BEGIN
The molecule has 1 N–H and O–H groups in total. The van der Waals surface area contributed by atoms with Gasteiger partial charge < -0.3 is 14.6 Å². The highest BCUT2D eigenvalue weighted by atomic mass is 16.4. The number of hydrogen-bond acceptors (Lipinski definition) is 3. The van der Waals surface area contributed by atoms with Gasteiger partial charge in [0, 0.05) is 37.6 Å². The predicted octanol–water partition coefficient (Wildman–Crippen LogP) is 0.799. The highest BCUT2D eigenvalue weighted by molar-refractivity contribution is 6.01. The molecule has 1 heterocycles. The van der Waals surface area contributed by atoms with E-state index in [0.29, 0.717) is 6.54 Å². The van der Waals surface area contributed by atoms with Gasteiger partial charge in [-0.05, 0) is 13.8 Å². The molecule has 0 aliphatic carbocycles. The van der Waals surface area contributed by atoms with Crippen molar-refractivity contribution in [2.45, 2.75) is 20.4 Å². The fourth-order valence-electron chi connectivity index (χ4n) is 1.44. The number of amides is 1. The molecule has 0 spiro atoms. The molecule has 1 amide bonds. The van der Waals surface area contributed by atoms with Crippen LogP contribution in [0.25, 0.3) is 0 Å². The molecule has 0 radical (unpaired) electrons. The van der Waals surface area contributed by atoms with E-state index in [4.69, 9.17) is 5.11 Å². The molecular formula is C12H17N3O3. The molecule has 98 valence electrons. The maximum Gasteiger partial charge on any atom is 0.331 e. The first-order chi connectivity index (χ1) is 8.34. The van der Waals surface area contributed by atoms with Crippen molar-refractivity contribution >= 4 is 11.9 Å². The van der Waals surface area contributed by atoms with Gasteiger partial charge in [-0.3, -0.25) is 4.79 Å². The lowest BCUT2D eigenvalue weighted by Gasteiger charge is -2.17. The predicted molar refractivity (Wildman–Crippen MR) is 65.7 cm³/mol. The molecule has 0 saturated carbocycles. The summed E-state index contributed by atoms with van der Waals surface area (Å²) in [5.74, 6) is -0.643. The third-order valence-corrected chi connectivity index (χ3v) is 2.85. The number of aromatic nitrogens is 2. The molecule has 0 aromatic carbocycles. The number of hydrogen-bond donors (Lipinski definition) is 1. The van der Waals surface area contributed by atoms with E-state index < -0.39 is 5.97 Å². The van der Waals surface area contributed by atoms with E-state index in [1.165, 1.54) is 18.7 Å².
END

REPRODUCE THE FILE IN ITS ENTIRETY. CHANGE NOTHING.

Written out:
The molecule has 1 N–H and O–H groups in total. The van der Waals surface area contributed by atoms with Gasteiger partial charge < -0.3 is 14.6 Å². The highest BCUT2D eigenvalue weighted by atomic mass is 16.4. The number of hydrogen-bond acceptors (Lipinski definition) is 3. The van der Waals surface area contributed by atoms with Gasteiger partial charge in [0, 0.05) is 37.6 Å². The predicted octanol–water partition coefficient (Wildman–Crippen LogP) is 0.799. The highest BCUT2D eigenvalue weighted by molar-refractivity contribution is 6.01. The molecule has 1 heterocycles. The van der Waals surface area contributed by atoms with E-state index in [0.29, 0.717) is 6.54 Å². The van der Waals surface area contributed by atoms with Gasteiger partial charge in [-0.05, 0) is 13.8 Å². The molecule has 0 aliphatic carbocycles. The van der Waals surface area contributed by atoms with Crippen molar-refractivity contribution in [2.45, 2.75) is 20.4 Å². The fourth-order valence-electron chi connectivity index (χ4n) is 1.44. The number of amides is 1. The molecule has 0 spiro atoms. The molecule has 1 amide bonds. The van der Waals surface area contributed by atoms with Crippen LogP contribution in [0.25, 0.3) is 0 Å². The molecule has 0 radical (unpaired) electrons. The van der Waals surface area contributed by atoms with E-state index in [4.69, 9.17) is 5.11 Å². The molecular formula is C12H17N3O3. The molecule has 98 valence electrons. The maximum Gasteiger partial charge on any atom is 0.331 e. The first-order chi connectivity index (χ1) is 8.34. The van der Waals surface area contributed by atoms with Crippen molar-refractivity contribution >= 4 is 11.9 Å². The van der Waals surface area contributed by atoms with Gasteiger partial charge in [-0.3, -0.25) is 4.79 Å². The lowest BCUT2D eigenvalue weighted by Gasteiger charge is -2.17. The predicted molar refractivity (Wildman–Crippen MR) is 65.7 cm³/mol. The molecule has 0 saturated carbocycles. The summed E-state index contributed by atoms with van der Waals surface area (Å²) in [5.74, 6) is -0.643. The third-order valence-corrected chi connectivity index (χ3v) is 2.85. The number of aromatic nitrogens is 2. The molecule has 0 aromatic carbocycles. The number of hydrogen-bond donors (Lipinski definition) is 1. The van der Waals surface area contributed by atoms with E-state index < -0.39 is 5.97 Å². The van der Waals surface area contributed by atoms with E-state index in [1.165, 1.54) is 18.7 Å².